Breast Cancer Histological Image Analysis

We develop algorithms for automated analysis of breast cancer histopathology images. This research area has become particularly relevant with the advent of whole slide imaging (WSI) scanners, which can perform cost-effective and high-throughput histopathology slide digitization, and which aim at replacing the optical microscope as the primary tool used by pathologist. Breast cancer is the most prevalent form of cancers among women, and image analysis methods that target this disease have a huge potential to reduce the workload in a typical pathology lab and to improve the quality of the interpretation. We need to know tissue preparation, staining and slide digitization processes, different image processing techniques and applications, ranging from analysis of tissue staining to computer-aided diagnosis, and prognosis of breast cancer patients.

Protein localization prediction

The question is how to integrate different sources of information for precise prediction of protein target locations.


Protein Targeting Motif analysis

How can we map out all the protein targeting signals to essentially decode the targeting "zip codes"?

We are developping novel data mining algorithms for this problem.


Heme Protein binding residue prediction

We are developping computational algorithm for predicting heme protein binding residues involved in protein-ligand interaction. Both sequence and structural information are used. The web server can be accessed at hemeBIND


Automated Design of Scoring functions for Virtual screening

There are more than 50 scoring functions available for virtual screening in structure-based drug design. We are asking :Is there any way that we can do better by utilizing data mining and machine learning tools?
Milestone: Guoyu Lu (Summer 2008) has developped a software pipeline that allows us to do large-scale protein-ligand or protein-decoy docking and do scoring for ranking candidate drug molecules. This system can be run on Linux cluster efficiently. Potential collaborators are encouraged to contact us jianjunh@cse.sc.edu for potential projects. At the same time, we are developping novel machine learning algorithms to improve the ranking or scoring.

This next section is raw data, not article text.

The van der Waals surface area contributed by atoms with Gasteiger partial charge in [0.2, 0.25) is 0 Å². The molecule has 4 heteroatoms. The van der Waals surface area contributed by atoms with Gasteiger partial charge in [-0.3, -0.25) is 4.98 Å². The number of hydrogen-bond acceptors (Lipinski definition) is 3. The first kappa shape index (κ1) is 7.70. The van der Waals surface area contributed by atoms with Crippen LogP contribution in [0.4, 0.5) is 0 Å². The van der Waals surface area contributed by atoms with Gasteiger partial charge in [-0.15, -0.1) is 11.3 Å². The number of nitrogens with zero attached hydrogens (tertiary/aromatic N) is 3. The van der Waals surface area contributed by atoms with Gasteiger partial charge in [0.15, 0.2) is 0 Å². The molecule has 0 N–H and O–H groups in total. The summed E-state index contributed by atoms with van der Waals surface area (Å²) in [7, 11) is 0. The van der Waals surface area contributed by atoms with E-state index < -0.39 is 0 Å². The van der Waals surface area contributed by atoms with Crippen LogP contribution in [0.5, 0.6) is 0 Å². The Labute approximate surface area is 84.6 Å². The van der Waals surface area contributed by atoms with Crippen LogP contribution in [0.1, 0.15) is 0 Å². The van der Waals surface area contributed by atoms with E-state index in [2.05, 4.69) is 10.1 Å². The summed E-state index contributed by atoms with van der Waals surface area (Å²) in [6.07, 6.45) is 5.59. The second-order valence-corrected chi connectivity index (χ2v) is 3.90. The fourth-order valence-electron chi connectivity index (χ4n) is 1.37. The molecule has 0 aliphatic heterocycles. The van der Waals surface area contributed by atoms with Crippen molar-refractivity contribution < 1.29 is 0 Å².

Computational Synthesis of Systems and Materials Using Genetic Programming

We are developing evolutionary algorithms for automated synthesis of engineering systems and materials based on genetic programming and simulation software. The purpose is to convert raw computational cycles into innovations and inventions.


Evolutionary algorithms, Genetic programming, Genetic Algorithms

We are interested in developing sustainable evolutionary algorithms that can keep the search capability without convergence to local optima.


Text Mining for Knowledge Discovery

How do we build a system that can automatically monitor the literature and build a domain knowledge for references by e.g. material scientists?


Collaborations with the following Labs

USC Normal Molecular Microbial Ecology
USC Toxicogenomics lab
USC biology department, Sean Place Lab on Environmental genomics
SC Colon Cancer Center

Sponsors of our research


National Science Fundation

NVIDIA GPU Donation

South Carolina Department of Transportation